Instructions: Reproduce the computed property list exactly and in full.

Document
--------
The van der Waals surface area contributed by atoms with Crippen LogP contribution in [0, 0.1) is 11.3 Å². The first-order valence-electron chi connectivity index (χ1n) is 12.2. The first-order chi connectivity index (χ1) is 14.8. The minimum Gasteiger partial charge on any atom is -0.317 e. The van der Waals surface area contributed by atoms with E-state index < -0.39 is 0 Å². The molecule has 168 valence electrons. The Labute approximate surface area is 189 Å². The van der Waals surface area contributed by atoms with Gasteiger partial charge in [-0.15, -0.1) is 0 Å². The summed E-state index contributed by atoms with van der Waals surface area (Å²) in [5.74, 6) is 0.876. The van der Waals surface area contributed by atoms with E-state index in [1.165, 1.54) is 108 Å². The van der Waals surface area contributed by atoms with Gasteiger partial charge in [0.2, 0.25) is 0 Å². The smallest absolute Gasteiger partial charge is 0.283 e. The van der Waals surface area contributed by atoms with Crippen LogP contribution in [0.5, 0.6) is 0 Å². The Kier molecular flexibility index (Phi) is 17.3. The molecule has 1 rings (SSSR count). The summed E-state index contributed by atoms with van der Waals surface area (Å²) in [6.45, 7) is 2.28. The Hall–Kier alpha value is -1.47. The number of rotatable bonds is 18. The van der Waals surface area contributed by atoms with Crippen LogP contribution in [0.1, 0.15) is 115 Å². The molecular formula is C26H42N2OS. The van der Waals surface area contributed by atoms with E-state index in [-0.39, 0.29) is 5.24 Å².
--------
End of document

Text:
The van der Waals surface area contributed by atoms with Crippen LogP contribution in [0, 0.1) is 11.3 Å². The first-order valence-electron chi connectivity index (χ1n) is 12.2. The first-order chi connectivity index (χ1) is 14.8. The minimum Gasteiger partial charge on any atom is -0.317 e. The van der Waals surface area contributed by atoms with E-state index < -0.39 is 0 Å². The molecule has 168 valence electrons. The Labute approximate surface area is 189 Å². The van der Waals surface area contributed by atoms with Gasteiger partial charge in [-0.15, -0.1) is 0 Å². The summed E-state index contributed by atoms with van der Waals surface area (Å²) in [5.74, 6) is 0.876. The van der Waals surface area contributed by atoms with E-state index in [1.165, 1.54) is 108 Å². The van der Waals surface area contributed by atoms with Gasteiger partial charge in [0.2, 0.25) is 0 Å². The smallest absolute Gasteiger partial charge is 0.283 e. The van der Waals surface area contributed by atoms with Crippen LogP contribution in [0.5, 0.6) is 0 Å². The Kier molecular flexibility index (Phi) is 17.3. The molecule has 1 rings (SSSR count). The summed E-state index contributed by atoms with van der Waals surface area (Å²) in [6.45, 7) is 2.28. The Hall–Kier alpha value is -1.47. The number of rotatable bonds is 18. The van der Waals surface area contributed by atoms with Crippen LogP contribution in [0.1, 0.15) is 115 Å². The molecular formula is C26H42N2OS. The van der Waals surface area contributed by atoms with E-state index in [-0.39, 0.29) is 5.24 Å².